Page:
A study by Bauman et al in JNCCN—Journal of the National Comprehensive Cancer Network found that patients who kept ice chips in their mouths—what the study authors called “oral cryotherapy”—during oxaliplatin infusions reported less trouble with eating and drinking cold things, less trouble eating and drinking overall, fewer negative effects on quality of life due to oral symptoms, and a shorter duration of oral symptoms.
“Our study highlights a low-tech, no-cost intervention that has the potential to improve quality of life for patients undergoing treatment with oxaliplatin-based therapy,” said study author Kim Reiss, MD, of the Abramson Cancer Center. “Patients being treated with chemotherapy often have reduced appetites and may have trouble finding foods or beverages that appeal to them. Not being able to tolerate anything cold can further limit their ability to eat and drink, which certainly lowers quality of life. Our findings suggest that it might make sense to educate patients about this strategy during standard chemotherapy teaching.”
Oral Thermal Hyperalgesia
Dr. Reiss speculated that this reduction in oral temperature sensitivity (also known as oral thermal hyperalgesia) could result from ice chips cooling the mouth’s internal temperature enough to cause the blood vessels inside the mucous membranes to constrict. That, in turn, may decrease the amount of chemotherapy that gets delivered directly to the mouth and throat.
The researchers were surprised to find that peripheral neuropathy symptoms were also reduced in the treatment group. However, they weren’t sure whether that could be a result of the placebo effect or an additional effect from lowering the core body temperature.
Study Methods and Results
This study was conducted with 50 patients randomly assigned to two groups: patients in group A were provided with ice chips continuously during chemotherapy infusions, and were encouraged to keep them in their mouths as long as possible, whereas those in group B were asked to avoid ingesting anything cooler than room temperature during their infusions. Oral symptoms were defined as prickling, burning, tingling, or pins and needles, and were scored on a scale of 1 to 5.
At baseline, none of the patients in either group reported any ongoing oral symptoms. After the first treatment cycle, only 32% of patients in group A experienced oral symptoms, compared with 72% in group B. By the second cycle, patients in the intervention group had statistically significantly fewer oral symptoms, less difficulty eating or drinking cold items, and less difficulty eating or drinking overall than those in the control group. The patients in group A also tracked how long they kept the ice in their mouths, with longer duration associated with further reduction in severity or existence of oral temperature sensitivity.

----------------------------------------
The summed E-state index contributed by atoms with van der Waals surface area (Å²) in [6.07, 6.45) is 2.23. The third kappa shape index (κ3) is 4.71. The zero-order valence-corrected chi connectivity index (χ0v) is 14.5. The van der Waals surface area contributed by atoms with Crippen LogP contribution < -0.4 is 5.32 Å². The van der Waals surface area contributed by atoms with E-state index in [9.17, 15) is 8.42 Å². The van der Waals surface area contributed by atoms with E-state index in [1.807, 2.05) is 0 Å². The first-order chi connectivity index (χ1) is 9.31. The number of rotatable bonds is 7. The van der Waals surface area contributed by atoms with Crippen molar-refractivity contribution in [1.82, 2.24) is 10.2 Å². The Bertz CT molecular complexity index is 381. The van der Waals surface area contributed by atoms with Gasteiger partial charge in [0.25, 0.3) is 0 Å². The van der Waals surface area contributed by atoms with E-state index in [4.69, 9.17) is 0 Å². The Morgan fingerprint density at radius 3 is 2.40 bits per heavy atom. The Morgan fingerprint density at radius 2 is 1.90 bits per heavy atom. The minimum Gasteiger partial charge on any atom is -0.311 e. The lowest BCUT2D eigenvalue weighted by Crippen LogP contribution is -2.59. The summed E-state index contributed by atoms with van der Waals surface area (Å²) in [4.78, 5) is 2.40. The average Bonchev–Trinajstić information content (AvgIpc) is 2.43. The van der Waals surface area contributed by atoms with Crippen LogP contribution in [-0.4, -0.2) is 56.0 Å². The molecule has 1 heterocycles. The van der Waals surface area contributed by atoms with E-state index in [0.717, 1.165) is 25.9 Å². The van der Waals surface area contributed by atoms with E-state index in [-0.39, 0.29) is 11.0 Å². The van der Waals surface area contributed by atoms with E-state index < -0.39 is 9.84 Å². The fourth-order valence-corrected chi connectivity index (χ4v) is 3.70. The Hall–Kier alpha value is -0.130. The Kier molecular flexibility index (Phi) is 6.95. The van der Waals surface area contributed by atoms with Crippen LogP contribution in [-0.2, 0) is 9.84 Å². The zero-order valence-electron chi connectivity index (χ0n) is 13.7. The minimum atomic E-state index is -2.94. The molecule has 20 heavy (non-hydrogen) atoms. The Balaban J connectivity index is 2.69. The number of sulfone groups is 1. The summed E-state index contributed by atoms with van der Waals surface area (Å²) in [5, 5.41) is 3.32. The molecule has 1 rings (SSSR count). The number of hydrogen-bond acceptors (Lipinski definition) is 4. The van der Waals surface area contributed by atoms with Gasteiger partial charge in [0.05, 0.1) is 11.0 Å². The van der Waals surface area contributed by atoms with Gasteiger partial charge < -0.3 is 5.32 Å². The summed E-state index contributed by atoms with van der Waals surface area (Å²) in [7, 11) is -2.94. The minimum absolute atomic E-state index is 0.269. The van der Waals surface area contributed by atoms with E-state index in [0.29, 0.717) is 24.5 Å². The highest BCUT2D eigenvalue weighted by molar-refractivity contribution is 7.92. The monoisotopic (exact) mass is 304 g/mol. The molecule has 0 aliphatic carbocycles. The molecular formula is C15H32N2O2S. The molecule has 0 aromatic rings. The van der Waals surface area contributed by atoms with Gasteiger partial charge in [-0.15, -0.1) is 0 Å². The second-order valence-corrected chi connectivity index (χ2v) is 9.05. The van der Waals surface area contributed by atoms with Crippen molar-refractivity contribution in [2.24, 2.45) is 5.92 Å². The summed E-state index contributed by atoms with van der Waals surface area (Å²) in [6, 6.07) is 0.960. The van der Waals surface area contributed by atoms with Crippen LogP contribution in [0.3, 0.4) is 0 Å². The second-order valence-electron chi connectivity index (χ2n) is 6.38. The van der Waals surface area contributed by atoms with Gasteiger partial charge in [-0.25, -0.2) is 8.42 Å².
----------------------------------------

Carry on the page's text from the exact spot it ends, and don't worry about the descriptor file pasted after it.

“Cryotherapy may be a simple, safe, and effective strategy for the prevention of oral temperature sensitivity in patients receiving treatment with oxaliplatin,” commented Eve Segal, PharmD, BCOP, clinical oncology pharmacist at the Seattle Cancer Care Alliance and Member of the National Comprehensive Cancer Network Chemotherapy Order Templates (NCCN Templates®) Committee. “Unfortunately, this study doesn’t fully elucidate if there is a prolonged benefit for using cryotherapy with oxaliplatin, since most patients discontinued treatment with oxaliplatin after four cycles. Additionally, this study emphasizes that the effectiveness of cryotherapy appears to be limited by the patient’s ability to tolerate cooling for the duration of the infusion. It is highly unlikely that patients will be able to tolerate consistent oral cooling for extended periods of time. Despite these compounding factors, Dr. Reiss and colleagues did highlight the potential benefit of incorporating oral cryotherapy. Future studies to confirm its feasibility are warranted.”
Disclosure: The study authors’ full disclosures can be found at jnccn.org.
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